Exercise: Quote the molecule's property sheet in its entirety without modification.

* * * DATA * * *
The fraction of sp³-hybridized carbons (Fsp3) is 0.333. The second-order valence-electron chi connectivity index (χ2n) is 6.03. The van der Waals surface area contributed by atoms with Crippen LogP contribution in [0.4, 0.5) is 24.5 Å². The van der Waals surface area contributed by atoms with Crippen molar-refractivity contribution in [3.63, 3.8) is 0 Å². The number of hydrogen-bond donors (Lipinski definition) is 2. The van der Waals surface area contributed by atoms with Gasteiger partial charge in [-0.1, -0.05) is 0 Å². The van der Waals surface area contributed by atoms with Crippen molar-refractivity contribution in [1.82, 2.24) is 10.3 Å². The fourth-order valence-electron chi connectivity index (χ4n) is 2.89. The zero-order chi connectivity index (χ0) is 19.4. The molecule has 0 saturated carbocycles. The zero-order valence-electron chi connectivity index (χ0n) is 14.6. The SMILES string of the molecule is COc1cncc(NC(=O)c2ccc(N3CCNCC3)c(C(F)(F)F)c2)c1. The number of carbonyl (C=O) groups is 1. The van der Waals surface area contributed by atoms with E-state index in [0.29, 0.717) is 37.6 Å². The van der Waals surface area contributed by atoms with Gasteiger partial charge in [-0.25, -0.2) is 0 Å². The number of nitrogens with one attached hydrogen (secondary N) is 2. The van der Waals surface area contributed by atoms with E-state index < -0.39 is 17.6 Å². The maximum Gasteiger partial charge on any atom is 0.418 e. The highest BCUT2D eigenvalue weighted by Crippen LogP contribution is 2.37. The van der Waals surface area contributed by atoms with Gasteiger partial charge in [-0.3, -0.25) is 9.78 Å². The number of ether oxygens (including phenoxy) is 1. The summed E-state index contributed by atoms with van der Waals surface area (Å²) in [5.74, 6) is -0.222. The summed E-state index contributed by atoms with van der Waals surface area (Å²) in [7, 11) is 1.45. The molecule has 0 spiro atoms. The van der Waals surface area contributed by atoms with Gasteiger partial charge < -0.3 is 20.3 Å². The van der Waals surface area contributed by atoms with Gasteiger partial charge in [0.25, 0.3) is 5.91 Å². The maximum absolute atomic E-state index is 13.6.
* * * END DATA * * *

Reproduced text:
The fraction of sp³-hybridized carbons (Fsp3) is 0.333. The second-order valence-electron chi connectivity index (χ2n) is 6.03. The van der Waals surface area contributed by atoms with Crippen LogP contribution in [0.4, 0.5) is 24.5 Å². The van der Waals surface area contributed by atoms with Crippen molar-refractivity contribution in [3.63, 3.8) is 0 Å². The number of hydrogen-bond donors (Lipinski definition) is 2. The van der Waals surface area contributed by atoms with Gasteiger partial charge in [-0.1, -0.05) is 0 Å². The van der Waals surface area contributed by atoms with Crippen molar-refractivity contribution in [1.82, 2.24) is 10.3 Å². The fourth-order valence-electron chi connectivity index (χ4n) is 2.89. The zero-order chi connectivity index (χ0) is 19.4. The molecule has 0 saturated carbocycles. The zero-order valence-electron chi connectivity index (χ0n) is 14.6. The SMILES string of the molecule is COc1cncc(NC(=O)c2ccc(N3CCNCC3)c(C(F)(F)F)c2)c1. The number of carbonyl (C=O) groups is 1. The van der Waals surface area contributed by atoms with E-state index in [0.29, 0.717) is 37.6 Å². The van der Waals surface area contributed by atoms with Gasteiger partial charge in [-0.25, -0.2) is 0 Å². The number of nitrogens with one attached hydrogen (secondary N) is 2. The van der Waals surface area contributed by atoms with E-state index < -0.39 is 17.6 Å². The maximum Gasteiger partial charge on any atom is 0.418 e. The highest BCUT2D eigenvalue weighted by Crippen LogP contribution is 2.37. The van der Waals surface area contributed by atoms with Gasteiger partial charge in [-0.3, -0.25) is 9.78 Å². The number of ether oxygens (including phenoxy) is 1. The summed E-state index contributed by atoms with van der Waals surface area (Å²) in [5.74, 6) is -0.222. The summed E-state index contributed by atoms with van der Waals surface area (Å²) in [7, 11) is 1.45. The molecule has 0 spiro atoms. The van der Waals surface area contributed by atoms with Gasteiger partial charge < -0.3 is 20.3 Å². The van der Waals surface area contributed by atoms with Gasteiger partial charge in [0.25, 0.3) is 5.91 Å². The maximum absolute atomic E-state index is 13.6.